# Your question: Can you make an electric motor variable speed?

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No. Some motors cannot change their speed at all – steppers, induction motors and synchronous motors. Some motors require different speed control techniques – brushless DC, and many others. Variable speed drive can only be used with Squirrel cage induction motors due to their poor starting torque.

## Can a single phase motor be variable speed?

Speed control of single-phase induction motors is desirable in most motor control applications since it not only provides variable speed but also reduces energy consumption and audible noise. … Using microcontroller-based control systems, one can add speed variation to the system.

## How do you control the speed of an electric motor?

Thus, the speed of a DC motor can be controlled in three ways:

1. By varying the supply voltage.
2. By varying the flux, and by varying the current through the field winding.
3. By varying the armature voltage, and by varying the armature resistance.

## Can you put a rheostat on any electric motor?

If using a rheostat for motor control it is essential to understand that all types of direct current motors could be speed-controlled, however, a small amount of AC motors are controllable with rheostats. … The smaller sized rheostats have screw-driver slots that make for easy adjustments.

## Can I use a potentiometer to control AC motor speed?

Brushed DC or universal can be controlled with a potentiometer. AC and brushless DC motors can’t be controlled that way. They require a change in frequency, not a change in voltage. If the motor is single phase, with a starting winding, and you are using a frequency varying controller, you can’t vary things that much.

## Can any DC motor be variable speed?

A: In general if you don’t do anything special to it, a DC motor will have variable speed. The main factors are the DC voltage applied to the armature coil and the amount of torque load you are trying to drive. In order to make it into a constant speed DC motor you have to have some sort of electronic feedback.

## Can AC motors be variable speed?

Variable speed requirements for AC induction motors are typically fulfilled by a 3-phase motor and an inverter or VFD. … At 60 Hz, the motor will run at 1800 RPM. A variable frequency drive controls the motor speed by using PWM (Pulse Width Modulation) to alter the power supply frequency that’s fed to the motor.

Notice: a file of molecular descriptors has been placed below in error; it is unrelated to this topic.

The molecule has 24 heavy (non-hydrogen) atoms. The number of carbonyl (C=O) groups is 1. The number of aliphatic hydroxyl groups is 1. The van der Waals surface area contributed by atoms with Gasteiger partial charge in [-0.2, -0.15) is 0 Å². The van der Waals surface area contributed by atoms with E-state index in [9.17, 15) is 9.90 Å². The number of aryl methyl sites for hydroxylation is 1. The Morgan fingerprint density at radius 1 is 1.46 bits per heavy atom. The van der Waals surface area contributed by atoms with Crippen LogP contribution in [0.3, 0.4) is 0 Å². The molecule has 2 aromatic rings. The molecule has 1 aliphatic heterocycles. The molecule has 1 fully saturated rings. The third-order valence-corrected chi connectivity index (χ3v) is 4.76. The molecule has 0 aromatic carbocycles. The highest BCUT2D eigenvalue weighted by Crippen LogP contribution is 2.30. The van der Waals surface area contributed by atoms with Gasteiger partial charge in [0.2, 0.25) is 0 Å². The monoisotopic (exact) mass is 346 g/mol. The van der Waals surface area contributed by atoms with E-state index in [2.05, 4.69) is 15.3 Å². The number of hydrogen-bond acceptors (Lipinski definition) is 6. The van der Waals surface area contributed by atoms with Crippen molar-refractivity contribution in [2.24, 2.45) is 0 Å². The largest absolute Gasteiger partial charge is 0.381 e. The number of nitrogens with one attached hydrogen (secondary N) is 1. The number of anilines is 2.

## Can you put a dimmer switch on an electric motor?

The best dimmers for running an electric motor have an adjustable minimum speed setting. … Always buy a switch that is rated to handle an equal amount for the watts or more, not less, in order for the dimmer switch to work well. A dimmer motor AC switch is suitable for a ceiling fan.

## How do you control the RPM of a single-phase AC motor?

SINGLE- PHASE AC MOTOR SPEED CONTROLS

The two primary ways to control the speed of a single-phase AC motor is to either change the frequency of the line voltage the motor sees or by changing the voltage seen by the motor, thereby changing the rotational speed of the motor.

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## Can I use a light dimmer to control a motor speed?

No you can’t use a dimmer switch to control a DC motor. A dimmer uses diac and triac and only works with AC which commutates the triac OFF at the end of every half cycle.

## Can you speed control a PSC motor?

The 770-PSC Control offers a way to add existing single phase PSC or shaded pole motor fans to a building automation system. The 770-PSC control measures the motor’s RPM, using an easy to attach sensor, and can adjust the motor’s speed to match a chosen set point. … There are two modes of motor speed control available.

## How do you slow down a 240v motor?

With a Shaded Pole motor, you can simply reduce the voltage, say with a light dimmer and the motor produces less torque, then with less torque the air friction on the fan blades causes it to slow down, which in turn moves less air.

## Can I put a VFD on any motor?

Output voltages are available for VFDs to match almost any existing motor voltage. However, very few, if any, VFDs have a direct 13,800-volt output for very high-voltage motors. For these cases, using a step-up transformer on the output of the VFD is often necessary to match the motor voltage.